Herder’s position here also carries important implications for hermeneutics. Since, in his considered view, thought/meaning and language play important roles not only in literature but also in “non-linguistic” art, for him both cases present similar interpretive challenges, requiring similar interpretive solutions.

Another of Herder’s most important contributions to aesthetics lies in his historicism, or, a bit more broadly, his recognition that there are radical mental differences between historical periods, cultures, and even individuals. In connection with literature and art this position takes five main specific forms.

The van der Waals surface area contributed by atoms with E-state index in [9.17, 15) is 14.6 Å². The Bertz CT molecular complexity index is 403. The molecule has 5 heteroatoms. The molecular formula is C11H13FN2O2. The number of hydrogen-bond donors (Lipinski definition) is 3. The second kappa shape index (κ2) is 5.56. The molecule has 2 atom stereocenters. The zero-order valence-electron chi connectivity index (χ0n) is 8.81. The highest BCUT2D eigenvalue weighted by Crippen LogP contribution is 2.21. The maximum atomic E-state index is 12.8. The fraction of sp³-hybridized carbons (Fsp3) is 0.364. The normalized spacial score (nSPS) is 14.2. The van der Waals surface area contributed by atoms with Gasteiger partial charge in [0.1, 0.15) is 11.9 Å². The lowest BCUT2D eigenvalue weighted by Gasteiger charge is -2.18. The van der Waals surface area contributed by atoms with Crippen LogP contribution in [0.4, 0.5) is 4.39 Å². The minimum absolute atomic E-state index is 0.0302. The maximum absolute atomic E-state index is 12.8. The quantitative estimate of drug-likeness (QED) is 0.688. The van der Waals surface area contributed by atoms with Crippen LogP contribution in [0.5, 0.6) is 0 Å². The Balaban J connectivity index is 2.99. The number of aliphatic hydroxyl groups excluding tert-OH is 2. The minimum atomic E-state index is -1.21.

First, as we have already seen, Herder holds that concepts, beliefs, values, and so on vary deeply between historical periods, cultures, and even individuals. This obviously applies to literature in particular. Moreover, since, as we have just seen, for Herder seemingly non-linguistic arts such as painting, sculpture, and music likewise presuppose and express concepts, beliefs, and values, it also applies to them.